On April 29, 2003, we published a notice of proposed rulemaking (NPRM) entitled “Regulated Navigation Area in Hampton Roads, VA” in the Federal Register (68 FR 22648). We received three letters commenting on the proposed rule.

This rule will make permanent the above two temporary rules as well as update the Regulated Navigation Area to encompass aspects of navigational safety and security in a post September 11, 2001, environment. The reporting and speed limit restrictions will enable the COTP to closely monitor vessel movements in the Regulated Navigation Area.

Discussion of Comments and Changes

We received two letters on the eight knots speed limit for vessels over 300 gross tons in the Norfolk Harbor Reach channel. The comments stated that in some instances it is difficult for vessels to operate at this reduced speed. Depending on individual ship construction and engine type, eight knots may be near or at the lower limit of speed necessary to maintain positive control of a vessel's steering system. The comments stated that when a vessel is transiting with the current, it may be necessary to operate at a “dead slow” bell to maintain an eight knot speed, which may limit steering capability and introduce a safety concern. The Coast Guard agrees with these comments and has changed the speed restriction in the Norfolk Harbor Reach channel from eight knots to ten knots.

We received one letter with four comments on specific regulations. The first comment regarded the expansion of the Regulated Navigation Area to twelve nautical miles offshore, noting that vessels over 300 gross tons that are transiting the coast without intent to enter the Port of Hampton Roads would still have to request permission from the Joint Harbor Operations Center if they would be passing within 12 nautical miles. This is the intent of the rule. To increase maritime domain awareness, the Coast Guard desires that all vessels over 300 gross tons contact the Joint Harbor Operations Center so that their intent of transit may be ascertained. This increases the Coast Guard's ability to detect potential security risks to the port as early as possible.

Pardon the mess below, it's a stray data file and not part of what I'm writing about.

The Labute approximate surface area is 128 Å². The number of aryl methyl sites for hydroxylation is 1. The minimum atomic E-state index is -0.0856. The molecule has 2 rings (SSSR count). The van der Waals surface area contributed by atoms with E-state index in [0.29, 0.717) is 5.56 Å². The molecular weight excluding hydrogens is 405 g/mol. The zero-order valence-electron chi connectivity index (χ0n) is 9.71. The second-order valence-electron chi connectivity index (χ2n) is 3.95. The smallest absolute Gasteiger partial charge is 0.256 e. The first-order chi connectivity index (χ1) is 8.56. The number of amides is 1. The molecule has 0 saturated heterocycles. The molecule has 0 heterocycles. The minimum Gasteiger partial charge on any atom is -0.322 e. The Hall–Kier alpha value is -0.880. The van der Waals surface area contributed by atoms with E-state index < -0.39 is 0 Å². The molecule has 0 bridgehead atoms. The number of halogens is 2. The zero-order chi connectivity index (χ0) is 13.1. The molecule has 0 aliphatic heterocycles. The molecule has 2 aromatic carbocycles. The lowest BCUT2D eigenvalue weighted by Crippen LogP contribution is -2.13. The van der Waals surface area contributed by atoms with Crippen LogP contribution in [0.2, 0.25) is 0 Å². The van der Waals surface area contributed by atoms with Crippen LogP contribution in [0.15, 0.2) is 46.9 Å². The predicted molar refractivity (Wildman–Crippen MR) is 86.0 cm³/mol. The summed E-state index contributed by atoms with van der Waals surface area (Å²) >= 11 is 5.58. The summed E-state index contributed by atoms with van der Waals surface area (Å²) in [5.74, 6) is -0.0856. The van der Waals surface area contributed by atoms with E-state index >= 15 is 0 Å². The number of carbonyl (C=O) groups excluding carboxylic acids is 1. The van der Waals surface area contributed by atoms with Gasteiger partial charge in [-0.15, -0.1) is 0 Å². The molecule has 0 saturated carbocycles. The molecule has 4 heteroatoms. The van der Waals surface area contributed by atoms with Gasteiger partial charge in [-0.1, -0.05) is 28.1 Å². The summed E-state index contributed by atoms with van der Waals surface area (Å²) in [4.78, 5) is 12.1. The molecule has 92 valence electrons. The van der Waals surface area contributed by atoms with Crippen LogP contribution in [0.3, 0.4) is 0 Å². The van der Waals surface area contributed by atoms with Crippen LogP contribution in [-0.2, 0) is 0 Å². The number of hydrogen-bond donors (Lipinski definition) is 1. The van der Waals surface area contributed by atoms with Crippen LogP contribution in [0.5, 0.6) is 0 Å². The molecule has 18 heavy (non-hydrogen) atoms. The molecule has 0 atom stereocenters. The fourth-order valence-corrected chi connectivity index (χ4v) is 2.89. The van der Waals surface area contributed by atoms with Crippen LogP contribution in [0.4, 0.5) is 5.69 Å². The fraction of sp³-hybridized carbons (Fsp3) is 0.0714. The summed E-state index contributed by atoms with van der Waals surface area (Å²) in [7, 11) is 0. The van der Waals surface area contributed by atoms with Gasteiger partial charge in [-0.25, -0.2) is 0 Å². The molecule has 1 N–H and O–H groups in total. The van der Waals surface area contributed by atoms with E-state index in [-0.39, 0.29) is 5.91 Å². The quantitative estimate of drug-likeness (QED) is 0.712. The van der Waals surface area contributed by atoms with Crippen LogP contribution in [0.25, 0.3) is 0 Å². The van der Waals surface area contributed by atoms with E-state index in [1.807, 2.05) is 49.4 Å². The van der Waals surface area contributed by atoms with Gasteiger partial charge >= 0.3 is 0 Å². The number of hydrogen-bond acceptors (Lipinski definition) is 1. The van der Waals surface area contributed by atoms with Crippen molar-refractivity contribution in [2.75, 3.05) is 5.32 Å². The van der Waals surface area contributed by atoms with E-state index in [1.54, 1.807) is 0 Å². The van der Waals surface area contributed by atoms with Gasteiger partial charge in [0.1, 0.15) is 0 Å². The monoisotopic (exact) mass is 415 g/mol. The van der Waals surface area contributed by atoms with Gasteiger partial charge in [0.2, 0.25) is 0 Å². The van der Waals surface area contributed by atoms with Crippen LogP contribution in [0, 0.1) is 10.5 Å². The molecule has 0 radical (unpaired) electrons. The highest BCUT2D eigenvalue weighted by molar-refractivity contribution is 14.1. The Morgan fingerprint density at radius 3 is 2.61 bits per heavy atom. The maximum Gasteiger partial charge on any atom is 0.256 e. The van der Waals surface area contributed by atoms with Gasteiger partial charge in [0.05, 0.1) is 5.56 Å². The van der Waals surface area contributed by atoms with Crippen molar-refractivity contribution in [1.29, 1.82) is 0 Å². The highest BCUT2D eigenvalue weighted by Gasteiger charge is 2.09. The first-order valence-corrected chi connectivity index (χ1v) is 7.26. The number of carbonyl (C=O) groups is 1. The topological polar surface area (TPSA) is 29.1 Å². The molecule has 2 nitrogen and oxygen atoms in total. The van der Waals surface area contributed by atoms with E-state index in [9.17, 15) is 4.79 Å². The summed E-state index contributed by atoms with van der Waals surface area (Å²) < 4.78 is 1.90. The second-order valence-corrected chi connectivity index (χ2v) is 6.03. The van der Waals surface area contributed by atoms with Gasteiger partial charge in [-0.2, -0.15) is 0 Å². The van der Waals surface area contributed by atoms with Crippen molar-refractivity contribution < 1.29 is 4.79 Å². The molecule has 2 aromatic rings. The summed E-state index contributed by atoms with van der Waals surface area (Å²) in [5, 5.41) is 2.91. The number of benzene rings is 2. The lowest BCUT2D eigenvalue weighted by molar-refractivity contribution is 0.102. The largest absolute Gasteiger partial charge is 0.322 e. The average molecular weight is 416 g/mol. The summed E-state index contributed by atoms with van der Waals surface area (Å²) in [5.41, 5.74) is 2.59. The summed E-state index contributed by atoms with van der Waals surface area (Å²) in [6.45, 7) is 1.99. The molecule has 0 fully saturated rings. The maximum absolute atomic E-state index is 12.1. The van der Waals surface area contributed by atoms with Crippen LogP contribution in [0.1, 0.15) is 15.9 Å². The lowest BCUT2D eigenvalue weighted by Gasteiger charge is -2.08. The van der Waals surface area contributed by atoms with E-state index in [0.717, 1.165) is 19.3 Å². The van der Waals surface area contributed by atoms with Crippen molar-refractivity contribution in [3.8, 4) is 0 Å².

The second comment stated that the requirement for vessels over 300 gross tons to contact the Joint Harbor Operations Center for permission to enter the Regulated Navigation Area is redundant with separate advance notice of arrival requirements. The comment stated that the Coast Guard should coordinate local and national regulations. The Coast Guard believes that these regulations are both coordinated and complementary. When vessels over 300 gross tons give advance notice of arrival, their expected arrival date and time are provided in a daily list to the Joint Harbor Operations Center. When a specific vessel calls to request permission to enter the Regulated Navigation Area, the Joint Harbor Operations Center is able to rapidly verify that the vessel is expected. This procedure provides a positive measure of security to the port, in that the Joint Harbor Operations Center can identify an unexpected arrival of a vessel over 300 gross tons.

The third comment stated that the security provisions of the regulation seemingly allow members of the Coast Guard to board vessels without a valid purpose and without identification. The Coast Guard has an overall methodology for managing security in the port. Random vessel boardings are a defined part of that methodology. Therefore, all vessel boardings conducted by Coast Guard boarding teams are sanctioned and valid in nature. All Coast Guard personnel will have proper identification at all times, and Coast Guard vessels will be properly marked and will be flying the Coast Guard ensign.